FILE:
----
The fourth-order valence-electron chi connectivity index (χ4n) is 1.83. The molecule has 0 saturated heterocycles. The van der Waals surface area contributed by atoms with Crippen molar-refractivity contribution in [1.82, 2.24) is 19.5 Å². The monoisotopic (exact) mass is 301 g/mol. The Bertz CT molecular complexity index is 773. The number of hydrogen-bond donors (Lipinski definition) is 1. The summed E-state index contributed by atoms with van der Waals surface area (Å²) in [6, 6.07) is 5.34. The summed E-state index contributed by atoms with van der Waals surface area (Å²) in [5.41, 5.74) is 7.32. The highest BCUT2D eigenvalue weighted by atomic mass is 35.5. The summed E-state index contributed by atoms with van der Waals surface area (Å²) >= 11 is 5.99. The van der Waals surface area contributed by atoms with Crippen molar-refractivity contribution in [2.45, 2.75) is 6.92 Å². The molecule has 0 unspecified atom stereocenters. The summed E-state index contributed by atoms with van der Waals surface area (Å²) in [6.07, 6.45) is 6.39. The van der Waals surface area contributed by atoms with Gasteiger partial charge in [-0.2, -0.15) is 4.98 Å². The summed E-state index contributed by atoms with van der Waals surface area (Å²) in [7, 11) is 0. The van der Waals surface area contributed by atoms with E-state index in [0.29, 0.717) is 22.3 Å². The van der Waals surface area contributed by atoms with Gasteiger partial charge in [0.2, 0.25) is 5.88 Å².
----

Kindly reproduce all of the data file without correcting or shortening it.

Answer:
The fourth-order valence-electron chi connectivity index (χ4n) is 1.83. The molecule has 0 saturated heterocycles. The van der Waals surface area contributed by atoms with Crippen molar-refractivity contribution in [1.82, 2.24) is 19.5 Å². The monoisotopic (exact) mass is 301 g/mol. The Bertz CT molecular complexity index is 773. The number of hydrogen-bond donors (Lipinski definition) is 1. The summed E-state index contributed by atoms with van der Waals surface area (Å²) in [6, 6.07) is 5.34. The summed E-state index contributed by atoms with van der Waals surface area (Å²) in [5.41, 5.74) is 7.32. The highest BCUT2D eigenvalue weighted by atomic mass is 35.5. The summed E-state index contributed by atoms with van der Waals surface area (Å²) >= 11 is 5.99. The van der Waals surface area contributed by atoms with Crippen molar-refractivity contribution in [2.45, 2.75) is 6.92 Å². The molecule has 0 unspecified atom stereocenters. The summed E-state index contributed by atoms with van der Waals surface area (Å²) in [6.07, 6.45) is 6.39. The van der Waals surface area contributed by atoms with Gasteiger partial charge in [-0.2, -0.15) is 4.98 Å². The summed E-state index contributed by atoms with van der Waals surface area (Å²) in [7, 11) is 0. The van der Waals surface area contributed by atoms with E-state index in [0.29, 0.717) is 22.3 Å². The van der Waals surface area contributed by atoms with Gasteiger partial charge in [0.2, 0.25) is 5.88 Å².